- and 47, through which the material is delivered to the. respective units. The respective hoppers 51, as clearly shown in Fig. 6, have star feeding wheels 52 which are mounted'on shafts 53, these shafts hayinga pulley and belt' drive 54 connected to a pulley '55 on a power, driven shaft 56 (see Fig. 3). All .of the-units from A to G are provided with. blower fans 57 at the forward end, these fanscooperating with coacting exhaust fans 58, whereby a suitable draft is created within each unit which serves to diffuse and scatter the particles of mica and direct them into hoppers or bins wherein the mica is uniformly graded in size of particles, as will hereinafter be described more fully. Y
Material from the feeding hoppers 51 is discharged on baflle plates 59, there being a similar bafiie plate in each of the units A to G inclusive, these baflle plates being secured on shafts 60 which are mounted in the housings of the respective units A to G, mentioned above. The baflie plates are manually operated by gear and ratchet units 61, which permit angular adjustment of the baflie plates to any desired degree. It will be seen that material dropping on baiiie plate 59 will gravitate onto a second adjustable baflie plate 62 which is fixed to a shaft 63 suitably mounted in one end of the housing, this shaft having a similar gear and ratchet "operating assembly 64 which, as shown, is situated at the front end of the housing. The mica material is spread and diffused by these cooperating bailie plates 59 and 62 to a sloping plate 66 which is fixed to a shaft 6'7 supported in the unit housing, the angle of inclination of this plate 66 being determined by as waste are of use in some of the arts, particularly the building trades. The hopper '70, as best shown in Fig. 3, has a spring held gate or valve 71, the tension of this gate or valve being adjusted so that it will preferably retain sufiicient material in the hopper to serve as a check against a too free entrance of air therein. However, when sufiicient material is accumulated, the gate or valve will open automatically against the tension of the spring and permit a certain amount of material to be discharged from the hopper into any suitable receptacle placed thereunder for the purpose.
A vertically adjustable stop plate 72 coacts with the inclined plate 66, this plate '72 being slidable between supporting plates '73, which latter may be formed unitary with parts of the hoppers or bins into which the graded particles of rock and mica are directed by the air blast through the unit D and likewise through the similarly arranged and operated units A to G, respectively.-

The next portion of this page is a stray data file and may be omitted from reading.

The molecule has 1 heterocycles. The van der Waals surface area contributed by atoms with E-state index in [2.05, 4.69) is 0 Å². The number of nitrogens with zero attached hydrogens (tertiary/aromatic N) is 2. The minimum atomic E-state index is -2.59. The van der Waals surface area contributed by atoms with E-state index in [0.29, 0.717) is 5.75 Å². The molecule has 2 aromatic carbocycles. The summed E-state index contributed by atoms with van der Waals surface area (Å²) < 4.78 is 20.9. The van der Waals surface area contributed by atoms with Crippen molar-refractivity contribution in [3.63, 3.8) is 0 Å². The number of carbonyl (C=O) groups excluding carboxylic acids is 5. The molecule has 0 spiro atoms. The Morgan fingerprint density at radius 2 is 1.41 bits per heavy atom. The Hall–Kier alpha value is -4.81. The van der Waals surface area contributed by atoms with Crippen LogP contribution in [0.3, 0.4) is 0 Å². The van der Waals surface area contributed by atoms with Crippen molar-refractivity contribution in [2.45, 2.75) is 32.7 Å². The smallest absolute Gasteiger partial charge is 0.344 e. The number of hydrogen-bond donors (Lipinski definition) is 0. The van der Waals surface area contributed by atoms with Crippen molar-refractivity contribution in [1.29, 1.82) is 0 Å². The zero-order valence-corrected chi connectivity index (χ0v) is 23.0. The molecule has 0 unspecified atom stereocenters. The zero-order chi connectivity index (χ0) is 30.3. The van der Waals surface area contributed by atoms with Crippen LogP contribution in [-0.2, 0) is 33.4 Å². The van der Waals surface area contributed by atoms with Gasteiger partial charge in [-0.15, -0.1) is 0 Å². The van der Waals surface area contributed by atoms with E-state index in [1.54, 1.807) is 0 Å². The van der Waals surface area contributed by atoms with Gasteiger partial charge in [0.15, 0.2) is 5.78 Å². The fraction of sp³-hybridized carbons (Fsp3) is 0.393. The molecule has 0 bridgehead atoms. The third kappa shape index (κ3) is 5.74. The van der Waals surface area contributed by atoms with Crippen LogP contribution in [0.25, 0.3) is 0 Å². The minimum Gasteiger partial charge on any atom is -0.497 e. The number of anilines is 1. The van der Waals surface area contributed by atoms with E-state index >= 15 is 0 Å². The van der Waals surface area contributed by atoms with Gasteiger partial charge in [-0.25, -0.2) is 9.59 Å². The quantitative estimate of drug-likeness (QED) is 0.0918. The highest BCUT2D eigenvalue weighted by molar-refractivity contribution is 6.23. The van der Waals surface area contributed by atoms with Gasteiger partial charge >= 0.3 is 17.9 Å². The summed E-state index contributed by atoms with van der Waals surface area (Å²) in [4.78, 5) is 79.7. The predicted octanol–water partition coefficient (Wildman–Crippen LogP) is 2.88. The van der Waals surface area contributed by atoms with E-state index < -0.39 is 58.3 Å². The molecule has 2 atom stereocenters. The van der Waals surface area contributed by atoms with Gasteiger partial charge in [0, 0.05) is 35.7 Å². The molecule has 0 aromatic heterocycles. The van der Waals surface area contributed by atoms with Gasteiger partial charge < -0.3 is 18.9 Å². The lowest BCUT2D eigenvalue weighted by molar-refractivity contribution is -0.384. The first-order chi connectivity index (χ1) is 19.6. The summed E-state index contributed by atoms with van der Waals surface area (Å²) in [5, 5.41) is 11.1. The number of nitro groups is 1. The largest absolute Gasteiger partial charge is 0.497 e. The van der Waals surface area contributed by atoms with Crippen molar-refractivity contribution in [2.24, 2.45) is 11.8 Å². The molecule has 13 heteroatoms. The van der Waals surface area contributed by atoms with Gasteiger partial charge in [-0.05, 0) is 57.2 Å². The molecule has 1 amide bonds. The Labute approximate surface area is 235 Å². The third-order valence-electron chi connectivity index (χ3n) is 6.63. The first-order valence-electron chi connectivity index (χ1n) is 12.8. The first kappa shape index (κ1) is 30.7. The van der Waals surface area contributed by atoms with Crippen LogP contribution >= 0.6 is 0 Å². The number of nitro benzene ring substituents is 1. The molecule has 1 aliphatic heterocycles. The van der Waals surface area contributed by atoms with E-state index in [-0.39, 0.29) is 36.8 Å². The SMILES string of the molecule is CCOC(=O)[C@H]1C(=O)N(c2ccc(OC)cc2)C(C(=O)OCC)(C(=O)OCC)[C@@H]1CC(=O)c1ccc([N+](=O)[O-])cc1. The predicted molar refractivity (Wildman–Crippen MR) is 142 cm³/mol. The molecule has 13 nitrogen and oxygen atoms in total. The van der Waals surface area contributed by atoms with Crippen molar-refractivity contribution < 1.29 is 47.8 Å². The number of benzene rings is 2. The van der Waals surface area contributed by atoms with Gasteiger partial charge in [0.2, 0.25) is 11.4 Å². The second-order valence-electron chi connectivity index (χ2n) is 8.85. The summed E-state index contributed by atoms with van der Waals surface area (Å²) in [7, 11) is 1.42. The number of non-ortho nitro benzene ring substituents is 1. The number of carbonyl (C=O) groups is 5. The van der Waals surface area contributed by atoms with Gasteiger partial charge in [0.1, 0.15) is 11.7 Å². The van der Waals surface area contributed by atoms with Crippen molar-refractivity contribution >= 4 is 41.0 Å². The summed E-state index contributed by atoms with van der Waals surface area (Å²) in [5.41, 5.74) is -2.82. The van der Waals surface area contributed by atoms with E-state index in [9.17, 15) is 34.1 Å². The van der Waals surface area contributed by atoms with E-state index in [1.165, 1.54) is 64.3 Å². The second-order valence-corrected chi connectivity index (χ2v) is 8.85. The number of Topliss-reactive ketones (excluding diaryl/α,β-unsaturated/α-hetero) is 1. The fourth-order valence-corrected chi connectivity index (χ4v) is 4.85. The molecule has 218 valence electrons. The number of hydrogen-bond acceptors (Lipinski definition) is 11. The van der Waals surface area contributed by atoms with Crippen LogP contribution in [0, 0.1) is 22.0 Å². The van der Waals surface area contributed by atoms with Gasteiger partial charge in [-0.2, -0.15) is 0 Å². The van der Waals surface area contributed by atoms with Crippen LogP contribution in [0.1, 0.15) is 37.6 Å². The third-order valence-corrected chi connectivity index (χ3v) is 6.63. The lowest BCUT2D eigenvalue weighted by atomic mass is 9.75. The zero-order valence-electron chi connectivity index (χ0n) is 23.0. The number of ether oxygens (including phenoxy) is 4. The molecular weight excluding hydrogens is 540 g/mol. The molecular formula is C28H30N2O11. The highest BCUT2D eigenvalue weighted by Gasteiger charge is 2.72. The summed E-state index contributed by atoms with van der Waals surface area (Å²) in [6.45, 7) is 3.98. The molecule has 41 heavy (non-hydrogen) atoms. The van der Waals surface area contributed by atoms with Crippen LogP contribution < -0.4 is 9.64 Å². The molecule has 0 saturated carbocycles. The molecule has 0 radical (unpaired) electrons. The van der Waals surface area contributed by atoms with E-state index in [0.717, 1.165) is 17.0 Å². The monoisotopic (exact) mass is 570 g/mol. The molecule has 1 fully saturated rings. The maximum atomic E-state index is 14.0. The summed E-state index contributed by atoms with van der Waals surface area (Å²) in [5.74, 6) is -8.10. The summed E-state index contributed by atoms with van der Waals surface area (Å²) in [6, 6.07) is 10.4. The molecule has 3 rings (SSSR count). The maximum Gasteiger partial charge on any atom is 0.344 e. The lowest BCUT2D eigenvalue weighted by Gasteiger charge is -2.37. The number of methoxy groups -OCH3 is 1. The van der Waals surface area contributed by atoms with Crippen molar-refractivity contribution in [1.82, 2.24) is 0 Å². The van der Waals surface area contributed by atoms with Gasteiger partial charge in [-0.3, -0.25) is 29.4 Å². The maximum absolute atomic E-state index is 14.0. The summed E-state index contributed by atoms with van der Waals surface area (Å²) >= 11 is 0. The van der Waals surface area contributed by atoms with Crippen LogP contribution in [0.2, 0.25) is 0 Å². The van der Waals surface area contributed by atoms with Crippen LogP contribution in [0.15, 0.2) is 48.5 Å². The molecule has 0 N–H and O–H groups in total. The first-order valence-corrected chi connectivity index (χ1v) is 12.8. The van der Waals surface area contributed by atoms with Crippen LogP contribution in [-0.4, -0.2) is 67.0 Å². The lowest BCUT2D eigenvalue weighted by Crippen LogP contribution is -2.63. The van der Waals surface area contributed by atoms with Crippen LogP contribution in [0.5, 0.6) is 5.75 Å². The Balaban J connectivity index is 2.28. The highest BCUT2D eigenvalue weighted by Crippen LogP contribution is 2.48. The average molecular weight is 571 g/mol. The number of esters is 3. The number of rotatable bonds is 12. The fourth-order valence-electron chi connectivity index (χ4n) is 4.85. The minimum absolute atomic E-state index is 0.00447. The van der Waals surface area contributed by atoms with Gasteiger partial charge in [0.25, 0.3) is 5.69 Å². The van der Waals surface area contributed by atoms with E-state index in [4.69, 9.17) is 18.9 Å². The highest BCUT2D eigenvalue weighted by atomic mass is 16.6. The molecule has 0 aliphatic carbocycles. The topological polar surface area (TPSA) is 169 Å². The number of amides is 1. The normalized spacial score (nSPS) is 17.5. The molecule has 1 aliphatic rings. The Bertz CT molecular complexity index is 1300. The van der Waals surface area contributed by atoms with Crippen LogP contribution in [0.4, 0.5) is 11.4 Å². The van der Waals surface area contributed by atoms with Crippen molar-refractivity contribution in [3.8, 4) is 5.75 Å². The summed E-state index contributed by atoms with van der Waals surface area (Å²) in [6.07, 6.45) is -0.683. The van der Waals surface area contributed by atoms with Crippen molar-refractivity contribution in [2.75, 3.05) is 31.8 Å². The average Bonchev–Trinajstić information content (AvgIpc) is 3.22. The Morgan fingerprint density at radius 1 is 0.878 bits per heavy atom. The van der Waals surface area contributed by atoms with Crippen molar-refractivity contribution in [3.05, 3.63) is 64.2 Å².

The adjustable stop plate '72 at its lower end is obviously connected to or supported on an adjusting screw "74 threaded in a bracket 75 secured to corresponding adjacent walls of hoppers '76 and, 78 into which particles of mica are driven by the air blast through the unit. The hoppers '76 and '78 likewise have spring held gate valves '7'7 and '79, respectively, whose purpose and function is the same as that described in connection with the gate valve 71 of hopper '70. A tube 80 communicating with the chamber in the housing, in a plane above the bins '70, '76 and '78, conveys a mica-laden blast of. air to the exhaust fan 58',
this blast of air passing over a bin 81 having a spring-actuated valve 82. The particles of dust themselves pass directly out of the unit through the conduit 83 and blower 58 into the outer atmosphere, this being one of the features of my invention which provides not only means for disintegrating, separating and sorting mica into uniform grades of various degrees of fineness, but also insures the removal of dust and foreign material therefrom." A regulating damper 84 narrate fixed on a shaft 85 (see Figs. 1, a, 4, and a is provided for each of the units A to G, each of these dampers having slots 86 and an adjusting handle 87. From an inspection of Figs. 3 and 6 it will be seen, that in proportion as the damper 84 is swung inwardly, the greater will be the opened area of said slots 86 through which air may enter into the interior of the unit, in this 'manner the intensity of the draft through the unit being lessened as the comparative vacuum in the chamber is more or less equalized by atmospheric pressure entering through the damper.